Companies that make or distribute toys, zippers and other children's products will face tougher government scrutiny to keep out any lead...
WASHINGTON — Companies that make or distribute toys, zippers and other children’s products will face tougher government scrutiny to keep out any lead that could poison and kill children or harm their brain development.
The Environmental Protection Agency (EPA) agreed, in response to legal pressure, to instruct importers and manufacturers to provide health and safety studies if any lead might be found in their products for children.
“Parents still need to be vigilant about the recalls on products marketed to children that might contain lead, and take those products away from children as soon as they are recalled,” Jessica Frohman, co-chair of the Sierra Club’s national toxics committee, said Sunday.
The EPA’s action is part of a settlement the agency signed Friday with the Sierra Club and another advocacy group, Improving Kids’ Environment. The EPA also must tell the Consumer Product Safety Commission “that information EPA has reviewed raises questions about the adequacy of quality-control measures by companies importing and/or distributing children’s jewelry.”
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While the EPA can ban a substance such as lead, only the Consumer Product Safety Commission has the authority to ban a product.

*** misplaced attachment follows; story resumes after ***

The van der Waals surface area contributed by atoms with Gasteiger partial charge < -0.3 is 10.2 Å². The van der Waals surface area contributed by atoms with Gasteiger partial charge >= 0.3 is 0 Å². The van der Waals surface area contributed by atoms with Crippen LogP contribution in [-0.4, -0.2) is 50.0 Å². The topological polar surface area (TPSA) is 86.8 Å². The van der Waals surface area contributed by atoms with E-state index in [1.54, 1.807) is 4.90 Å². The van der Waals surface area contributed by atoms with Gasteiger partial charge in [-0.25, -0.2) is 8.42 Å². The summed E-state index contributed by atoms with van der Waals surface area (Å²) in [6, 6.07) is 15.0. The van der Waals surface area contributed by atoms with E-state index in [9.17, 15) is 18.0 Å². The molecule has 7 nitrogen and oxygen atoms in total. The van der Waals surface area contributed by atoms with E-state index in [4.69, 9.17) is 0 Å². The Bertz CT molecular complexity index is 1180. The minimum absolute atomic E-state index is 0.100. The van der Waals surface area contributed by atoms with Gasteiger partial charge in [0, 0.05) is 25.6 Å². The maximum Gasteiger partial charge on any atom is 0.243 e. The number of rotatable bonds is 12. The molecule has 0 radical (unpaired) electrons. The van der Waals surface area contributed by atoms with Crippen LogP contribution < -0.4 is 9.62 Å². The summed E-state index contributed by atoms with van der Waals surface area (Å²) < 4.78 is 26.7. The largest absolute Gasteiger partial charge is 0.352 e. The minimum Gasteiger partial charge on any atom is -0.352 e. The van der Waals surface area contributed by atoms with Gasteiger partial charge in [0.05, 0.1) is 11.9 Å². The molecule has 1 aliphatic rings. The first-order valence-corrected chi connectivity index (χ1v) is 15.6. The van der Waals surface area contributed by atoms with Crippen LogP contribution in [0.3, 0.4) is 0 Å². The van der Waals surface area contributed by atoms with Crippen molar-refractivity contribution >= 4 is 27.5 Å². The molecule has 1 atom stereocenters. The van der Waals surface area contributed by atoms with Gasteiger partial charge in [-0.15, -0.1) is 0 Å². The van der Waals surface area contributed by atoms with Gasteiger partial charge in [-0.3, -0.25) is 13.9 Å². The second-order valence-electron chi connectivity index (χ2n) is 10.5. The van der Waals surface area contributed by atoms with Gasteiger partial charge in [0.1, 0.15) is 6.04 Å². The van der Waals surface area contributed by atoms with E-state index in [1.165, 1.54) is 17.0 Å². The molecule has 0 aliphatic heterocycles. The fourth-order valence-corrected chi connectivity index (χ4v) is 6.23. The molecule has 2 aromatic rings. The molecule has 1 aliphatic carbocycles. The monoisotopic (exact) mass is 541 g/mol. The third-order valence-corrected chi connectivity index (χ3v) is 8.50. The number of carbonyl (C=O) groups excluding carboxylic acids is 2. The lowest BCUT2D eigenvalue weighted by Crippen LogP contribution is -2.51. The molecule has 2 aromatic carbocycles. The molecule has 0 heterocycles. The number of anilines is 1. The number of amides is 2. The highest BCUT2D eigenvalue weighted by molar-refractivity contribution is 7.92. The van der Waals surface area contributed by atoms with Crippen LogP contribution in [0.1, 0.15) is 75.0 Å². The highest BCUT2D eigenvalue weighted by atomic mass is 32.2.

The Sierra Club last year petitioned the agencies to monitor and ban the making of any children’s jewelry that contains lead. After the EPA rejected the petition, the two groups sued the agency.
The lawsuit followed the death of 4-year-old Jarnell Brown of Minneapolis, who died last year from acute lead poisoning by swallowing part of a charm bracelet distributed by Reebok International. The child’s death was ruled accidental, but Reebok recalled 300,000 of the silver-colored, Chinese-made bracelets — found to be 90 percent lead — that the company had given away with its shoes.
In December, the safety commission began taking steps to ban children’s jewelry containing more than 0.06 percent lead by weight — about one ounce for every 100 pounds. The commission’s decision came after it had recalled more than a dozen products out of concern about lead.